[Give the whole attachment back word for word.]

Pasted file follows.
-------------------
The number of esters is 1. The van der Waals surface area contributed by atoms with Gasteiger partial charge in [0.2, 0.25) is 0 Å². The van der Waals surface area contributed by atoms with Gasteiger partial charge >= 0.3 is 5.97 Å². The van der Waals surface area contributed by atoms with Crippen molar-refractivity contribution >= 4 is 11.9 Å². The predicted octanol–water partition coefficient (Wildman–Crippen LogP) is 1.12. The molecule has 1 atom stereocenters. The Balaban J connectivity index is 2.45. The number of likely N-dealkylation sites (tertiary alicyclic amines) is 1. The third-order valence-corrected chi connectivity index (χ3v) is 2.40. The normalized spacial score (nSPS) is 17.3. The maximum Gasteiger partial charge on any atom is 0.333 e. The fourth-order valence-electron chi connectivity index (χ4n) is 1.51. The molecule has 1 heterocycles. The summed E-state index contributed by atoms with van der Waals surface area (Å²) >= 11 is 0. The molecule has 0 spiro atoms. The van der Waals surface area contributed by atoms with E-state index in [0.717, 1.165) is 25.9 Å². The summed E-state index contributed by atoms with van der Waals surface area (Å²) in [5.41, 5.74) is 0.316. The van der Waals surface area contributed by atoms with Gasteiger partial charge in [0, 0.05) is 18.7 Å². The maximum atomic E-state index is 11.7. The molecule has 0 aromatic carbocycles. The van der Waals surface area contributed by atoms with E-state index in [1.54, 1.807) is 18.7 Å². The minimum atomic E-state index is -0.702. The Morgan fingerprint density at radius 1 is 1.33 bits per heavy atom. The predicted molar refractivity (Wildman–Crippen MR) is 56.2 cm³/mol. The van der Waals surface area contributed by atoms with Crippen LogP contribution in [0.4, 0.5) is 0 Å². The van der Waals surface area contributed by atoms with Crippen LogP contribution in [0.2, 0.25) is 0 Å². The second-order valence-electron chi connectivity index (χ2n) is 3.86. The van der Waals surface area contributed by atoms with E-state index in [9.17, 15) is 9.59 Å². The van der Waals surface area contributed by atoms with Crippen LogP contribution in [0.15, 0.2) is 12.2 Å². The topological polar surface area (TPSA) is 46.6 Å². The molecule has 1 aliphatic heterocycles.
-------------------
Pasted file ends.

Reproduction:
The number of esters is 1. The van der Waals surface area contributed by atoms with Gasteiger partial charge in [0.2, 0.25) is 0 Å². The van der Waals surface area contributed by atoms with Gasteiger partial charge >= 0.3 is 5.97 Å². The van der Waals surface area contributed by atoms with Crippen molar-refractivity contribution >= 4 is 11.9 Å². The predicted octanol–water partition coefficient (Wildman–Crippen LogP) is 1.12. The molecule has 1 atom stereocenters. The Balaban J connectivity index is 2.45. The number of likely N-dealkylation sites (tertiary alicyclic amines) is 1. The third-order valence-corrected chi connectivity index (χ3v) is 2.40. The normalized spacial score (nSPS) is 17.3. The maximum Gasteiger partial charge on any atom is 0.333 e. The fourth-order valence-electron chi connectivity index (χ4n) is 1.51. The molecule has 1 heterocycles. The summed E-state index contributed by atoms with van der Waals surface area (Å²) >= 11 is 0. The molecule has 0 spiro atoms. The van der Waals surface area contributed by atoms with E-state index in [0.717, 1.165) is 25.9 Å². The summed E-state index contributed by atoms with van der Waals surface area (Å²) in [5.41, 5.74) is 0.316. The van der Waals surface area contributed by atoms with Gasteiger partial charge in [0, 0.05) is 18.7 Å². The maximum atomic E-state index is 11.7. The molecule has 0 aromatic carbocycles. The van der Waals surface area contributed by atoms with E-state index in [1.54, 1.807) is 18.7 Å². The minimum atomic E-state index is -0.702. The Morgan fingerprint density at radius 1 is 1.33 bits per heavy atom. The predicted molar refractivity (Wildman–Crippen MR) is 56.2 cm³/mol. The van der Waals surface area contributed by atoms with Crippen LogP contribution in [0.4, 0.5) is 0 Å². The van der Waals surface area contributed by atoms with Crippen LogP contribution in [0.2, 0.25) is 0 Å². The second-order valence-electron chi connectivity index (χ2n) is 3.86. The van der Waals surface area contributed by atoms with E-state index in [9.17, 15) is 9.59 Å². The van der Waals surface area contributed by atoms with Crippen LogP contribution in [0.15, 0.2) is 12.2 Å². The topological polar surface area (TPSA) is 46.6 Å². The molecule has 1 aliphatic heterocycles.